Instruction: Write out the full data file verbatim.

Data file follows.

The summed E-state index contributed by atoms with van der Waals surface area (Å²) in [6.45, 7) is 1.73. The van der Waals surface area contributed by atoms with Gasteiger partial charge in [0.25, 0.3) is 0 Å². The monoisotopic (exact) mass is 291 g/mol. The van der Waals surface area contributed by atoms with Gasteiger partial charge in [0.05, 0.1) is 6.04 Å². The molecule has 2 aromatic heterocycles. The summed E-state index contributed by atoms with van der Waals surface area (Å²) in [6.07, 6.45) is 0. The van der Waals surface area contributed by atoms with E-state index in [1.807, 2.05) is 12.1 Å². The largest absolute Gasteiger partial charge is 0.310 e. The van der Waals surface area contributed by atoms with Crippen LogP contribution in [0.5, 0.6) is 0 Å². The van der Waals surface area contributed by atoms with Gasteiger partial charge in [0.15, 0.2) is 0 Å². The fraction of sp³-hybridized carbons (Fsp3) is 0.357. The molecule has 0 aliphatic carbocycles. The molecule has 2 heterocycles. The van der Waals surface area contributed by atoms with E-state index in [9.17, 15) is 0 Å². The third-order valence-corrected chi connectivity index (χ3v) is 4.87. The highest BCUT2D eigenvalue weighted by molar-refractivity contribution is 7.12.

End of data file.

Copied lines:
The summed E-state index contributed by atoms with van der Waals surface area (Å²) in [6.45, 7) is 1.73. The van der Waals surface area contributed by atoms with Gasteiger partial charge in [0.25, 0.3) is 0 Å². The monoisotopic (exact) mass is 291 g/mol. The van der Waals surface area contributed by atoms with Gasteiger partial charge in [0.05, 0.1) is 6.04 Å². The molecule has 2 aromatic heterocycles. The summed E-state index contributed by atoms with van der Waals surface area (Å²) in [6.07, 6.45) is 0. The van der Waals surface area contributed by atoms with E-state index in [1.807, 2.05) is 12.1 Å². The largest absolute Gasteiger partial charge is 0.310 e. The van der Waals surface area contributed by atoms with Crippen LogP contribution in [0.5, 0.6) is 0 Å². The van der Waals surface area contributed by atoms with Gasteiger partial charge in [0.15, 0.2) is 0 Å². The fraction of sp³-hybridized carbons (Fsp3) is 0.357. The molecule has 0 aliphatic carbocycles. The molecule has 2 heterocycles. The van der Waals surface area contributed by atoms with E-state index in [9.17, 15) is 0 Å². The third-order valence-corrected chi connectivity index (χ3v) is 4.87. The highest BCUT2D eigenvalue weighted by molar-refractivity contribution is 7.12.